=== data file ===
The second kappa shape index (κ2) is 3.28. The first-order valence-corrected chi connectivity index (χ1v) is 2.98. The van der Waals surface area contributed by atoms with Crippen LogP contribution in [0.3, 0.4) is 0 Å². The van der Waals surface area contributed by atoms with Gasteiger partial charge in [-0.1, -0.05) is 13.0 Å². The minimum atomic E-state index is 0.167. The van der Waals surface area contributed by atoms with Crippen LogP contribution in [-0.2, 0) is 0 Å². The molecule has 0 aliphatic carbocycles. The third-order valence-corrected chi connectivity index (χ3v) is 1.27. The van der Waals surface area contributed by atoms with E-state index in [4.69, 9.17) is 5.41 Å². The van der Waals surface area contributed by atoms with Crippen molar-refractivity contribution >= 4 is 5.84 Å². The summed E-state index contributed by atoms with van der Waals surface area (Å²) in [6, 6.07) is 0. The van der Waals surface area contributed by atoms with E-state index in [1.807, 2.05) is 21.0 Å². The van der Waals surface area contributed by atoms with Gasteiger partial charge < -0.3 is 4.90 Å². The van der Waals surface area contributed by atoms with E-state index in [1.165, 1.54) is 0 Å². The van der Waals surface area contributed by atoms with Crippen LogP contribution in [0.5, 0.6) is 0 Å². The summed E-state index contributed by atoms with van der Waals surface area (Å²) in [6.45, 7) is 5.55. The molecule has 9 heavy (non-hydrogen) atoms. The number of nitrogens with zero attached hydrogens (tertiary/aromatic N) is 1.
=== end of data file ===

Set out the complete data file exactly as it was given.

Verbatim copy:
The second kappa shape index (κ2) is 3.28. The first-order valence-corrected chi connectivity index (χ1v) is 2.98. The van der Waals surface area contributed by atoms with Crippen LogP contribution in [0.3, 0.4) is 0 Å². The van der Waals surface area contributed by atoms with Gasteiger partial charge in [-0.1, -0.05) is 13.0 Å². The minimum atomic E-state index is 0.167. The van der Waals surface area contributed by atoms with Crippen LogP contribution in [-0.2, 0) is 0 Å². The molecule has 0 aliphatic carbocycles. The third-order valence-corrected chi connectivity index (χ3v) is 1.27. The van der Waals surface area contributed by atoms with E-state index in [4.69, 9.17) is 5.41 Å². The van der Waals surface area contributed by atoms with Crippen molar-refractivity contribution >= 4 is 5.84 Å². The summed E-state index contributed by atoms with van der Waals surface area (Å²) in [6, 6.07) is 0. The van der Waals surface area contributed by atoms with E-state index in [1.807, 2.05) is 21.0 Å². The van der Waals surface area contributed by atoms with Gasteiger partial charge < -0.3 is 4.90 Å². The van der Waals surface area contributed by atoms with E-state index in [1.165, 1.54) is 0 Å². The van der Waals surface area contributed by atoms with Crippen LogP contribution in [0.5, 0.6) is 0 Å². The summed E-state index contributed by atoms with van der Waals surface area (Å²) in [6.45, 7) is 5.55. The molecule has 9 heavy (non-hydrogen) atoms. The number of nitrogens with zero attached hydrogens (tertiary/aromatic N) is 1.